Indeed, it is not clear what Trump could do, that he hasn’t already done, that would cause their delusions to fade away. That they haven’t faded away already only corroborates the idea that people in the Trump base are “fucking morons” – like Trump himself, according to his Secretary of State.
There is something that the gods or the laws of capitalist development or both could do, however: they could make the economy bad again, sooner rather than later — not just in the ways it never stopped being bad, but in ways that even Fox News pundits would be unable to deny.
It is either that or the Democratic Party will have to stop being the joke that it now is.
To that end, the first step is for Democrats to disabuse themselves of the notion that the way to win elections is to occupy “the moderate middle.”
That has always been the Clintons’ view. They didn’t think of it all by themselves, of course; like poverty and pestilence, it has always been with us. But Bill and Hillary made that view their own; and it was under their aegis that it became an article of faith in Democratic electoral and media circles.
How many times must this strategy fail before its futility finally penetrates thick Democratic skulls?
That could take some doing; Democratic politicians and liberal media pundits are heavily invested in the idea.
This is why so many of them urged “moderation” during last weekend’s government shutdown; they claimed that holding out for an agreement on DACA (Deferred Action for Childhood Arrivals) would harm the Democratic Party in “red” states. They argued too that the problem would be solved eventually because Chuck Schumer, the Senate minority leader, and Trump, being outer borough guys, should be able to see eye to eye and therefore to make a deal.
The former contention is a variant of the “centrist” strategy that keeps bringing the party down. The outer borough argument is too ridiculous to take seriously.
The fact is that Schumer and Trump have little in common. One grew up in a lower middle class, generally progressive family, the other was the son of a racist, sleazeball, real estate developer and landlord; one is book smart, while there is some question as to whether the other even reads.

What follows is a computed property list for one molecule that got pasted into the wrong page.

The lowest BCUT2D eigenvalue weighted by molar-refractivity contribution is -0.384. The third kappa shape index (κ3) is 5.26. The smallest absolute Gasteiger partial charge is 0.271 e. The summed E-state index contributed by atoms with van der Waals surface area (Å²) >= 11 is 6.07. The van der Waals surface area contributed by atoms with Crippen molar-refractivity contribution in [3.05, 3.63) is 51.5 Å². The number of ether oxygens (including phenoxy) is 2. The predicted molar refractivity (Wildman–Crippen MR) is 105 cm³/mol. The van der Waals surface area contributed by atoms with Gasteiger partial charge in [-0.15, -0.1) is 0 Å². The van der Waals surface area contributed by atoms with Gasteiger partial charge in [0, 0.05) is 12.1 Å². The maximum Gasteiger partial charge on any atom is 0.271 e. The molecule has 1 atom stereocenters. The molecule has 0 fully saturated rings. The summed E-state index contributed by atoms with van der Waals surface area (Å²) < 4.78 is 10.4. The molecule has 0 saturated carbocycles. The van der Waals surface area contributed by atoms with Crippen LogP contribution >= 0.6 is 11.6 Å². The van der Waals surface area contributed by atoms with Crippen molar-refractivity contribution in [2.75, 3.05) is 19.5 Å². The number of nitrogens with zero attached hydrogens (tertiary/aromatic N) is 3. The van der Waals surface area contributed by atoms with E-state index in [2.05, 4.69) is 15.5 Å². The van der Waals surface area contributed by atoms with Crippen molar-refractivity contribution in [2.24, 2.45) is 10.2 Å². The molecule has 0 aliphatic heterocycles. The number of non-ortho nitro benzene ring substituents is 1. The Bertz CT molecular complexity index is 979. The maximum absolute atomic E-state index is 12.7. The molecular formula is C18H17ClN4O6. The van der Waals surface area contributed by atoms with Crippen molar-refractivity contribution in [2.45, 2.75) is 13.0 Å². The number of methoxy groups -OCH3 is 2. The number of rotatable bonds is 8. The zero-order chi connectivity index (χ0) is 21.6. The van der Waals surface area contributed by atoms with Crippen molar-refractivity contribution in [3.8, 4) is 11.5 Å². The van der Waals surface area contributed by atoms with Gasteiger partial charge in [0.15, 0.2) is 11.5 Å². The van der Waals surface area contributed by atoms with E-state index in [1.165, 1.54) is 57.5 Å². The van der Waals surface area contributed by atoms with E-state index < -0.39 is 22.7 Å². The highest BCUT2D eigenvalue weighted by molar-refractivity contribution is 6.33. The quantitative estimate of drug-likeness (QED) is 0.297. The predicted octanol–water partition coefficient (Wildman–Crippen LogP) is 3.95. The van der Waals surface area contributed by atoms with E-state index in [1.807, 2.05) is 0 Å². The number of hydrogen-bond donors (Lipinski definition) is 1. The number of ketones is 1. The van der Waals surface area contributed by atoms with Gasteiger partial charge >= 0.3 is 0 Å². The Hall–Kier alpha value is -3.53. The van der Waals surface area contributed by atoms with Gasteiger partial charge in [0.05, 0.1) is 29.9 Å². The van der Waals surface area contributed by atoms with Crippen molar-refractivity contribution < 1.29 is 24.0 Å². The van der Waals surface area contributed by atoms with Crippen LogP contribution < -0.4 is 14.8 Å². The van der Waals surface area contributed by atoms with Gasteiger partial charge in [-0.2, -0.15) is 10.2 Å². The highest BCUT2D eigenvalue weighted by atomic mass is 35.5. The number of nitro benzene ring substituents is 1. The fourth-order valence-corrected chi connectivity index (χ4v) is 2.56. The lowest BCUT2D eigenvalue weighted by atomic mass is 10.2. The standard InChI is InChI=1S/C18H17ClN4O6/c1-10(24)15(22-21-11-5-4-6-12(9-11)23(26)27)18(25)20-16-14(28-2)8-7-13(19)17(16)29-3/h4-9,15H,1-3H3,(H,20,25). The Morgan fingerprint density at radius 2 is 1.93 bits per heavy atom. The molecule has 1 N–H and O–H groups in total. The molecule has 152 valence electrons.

But Trump does know a thing or two that Schumer evidently does not. He knows how to hoodwink easy marks, how to play chicken, and how to call a bluff. Schumer is a complete zero in comparison: he doesn’t even have a clue about how to be, or seem to be, intransigent. Evidently, he missed the class on non-negotiable demands.
Thus, at least for now, it looks like he, along with many other Democratic Senators, lost the last round, betraying the DACA kids in the process. The Trump base got its way, and Trump won by doing nothing at all. Pathetic, but true!
With a Democratic Party led by and comprised of people like Schumer, expect Republicans to be calling the shots long after 2018.
It is still possible, of course, that radical, independent, uncoopted, and uncooptable newcomers will steal the Democratic Party away from the Clintonites who now run the show. I wouldn’t hold my breath, however
Therefore, unless events overtake him, thanks to the gods perhaps or, more likely, to Robert Mueller, this will probably not be the last time that Trump waddles away gloating.